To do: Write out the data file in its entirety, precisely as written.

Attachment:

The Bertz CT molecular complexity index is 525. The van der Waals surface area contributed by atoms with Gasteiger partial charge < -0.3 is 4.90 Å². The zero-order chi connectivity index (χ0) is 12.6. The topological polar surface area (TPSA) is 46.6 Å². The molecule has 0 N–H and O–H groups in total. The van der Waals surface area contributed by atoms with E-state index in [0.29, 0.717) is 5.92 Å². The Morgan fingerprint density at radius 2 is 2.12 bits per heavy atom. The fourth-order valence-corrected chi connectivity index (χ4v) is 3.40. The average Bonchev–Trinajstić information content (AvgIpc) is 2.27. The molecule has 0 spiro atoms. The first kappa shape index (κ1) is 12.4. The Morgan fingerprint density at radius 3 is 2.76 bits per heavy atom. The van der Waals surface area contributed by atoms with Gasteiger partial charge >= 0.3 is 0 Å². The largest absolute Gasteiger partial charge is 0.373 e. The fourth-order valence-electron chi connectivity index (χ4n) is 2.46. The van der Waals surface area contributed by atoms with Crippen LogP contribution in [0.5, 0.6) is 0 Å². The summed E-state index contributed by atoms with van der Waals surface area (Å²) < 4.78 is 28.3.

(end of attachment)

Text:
The Bertz CT molecular complexity index is 525. The van der Waals surface area contributed by atoms with Gasteiger partial charge < -0.3 is 4.90 Å². The zero-order chi connectivity index (χ0) is 12.6. The topological polar surface area (TPSA) is 46.6 Å². The molecule has 0 N–H and O–H groups in total. The van der Waals surface area contributed by atoms with E-state index in [0.29, 0.717) is 5.92 Å². The Morgan fingerprint density at radius 2 is 2.12 bits per heavy atom. The fourth-order valence-corrected chi connectivity index (χ4v) is 3.40. The average Bonchev–Trinajstić information content (AvgIpc) is 2.27. The molecule has 0 spiro atoms. The first kappa shape index (κ1) is 12.4. The Morgan fingerprint density at radius 3 is 2.76 bits per heavy atom. The van der Waals surface area contributed by atoms with Gasteiger partial charge >= 0.3 is 0 Å². The largest absolute Gasteiger partial charge is 0.373 e. The fourth-order valence-electron chi connectivity index (χ4n) is 2.46. The van der Waals surface area contributed by atoms with Crippen LogP contribution in [0.5, 0.6) is 0 Å². The summed E-state index contributed by atoms with van der Waals surface area (Å²) < 4.78 is 28.3.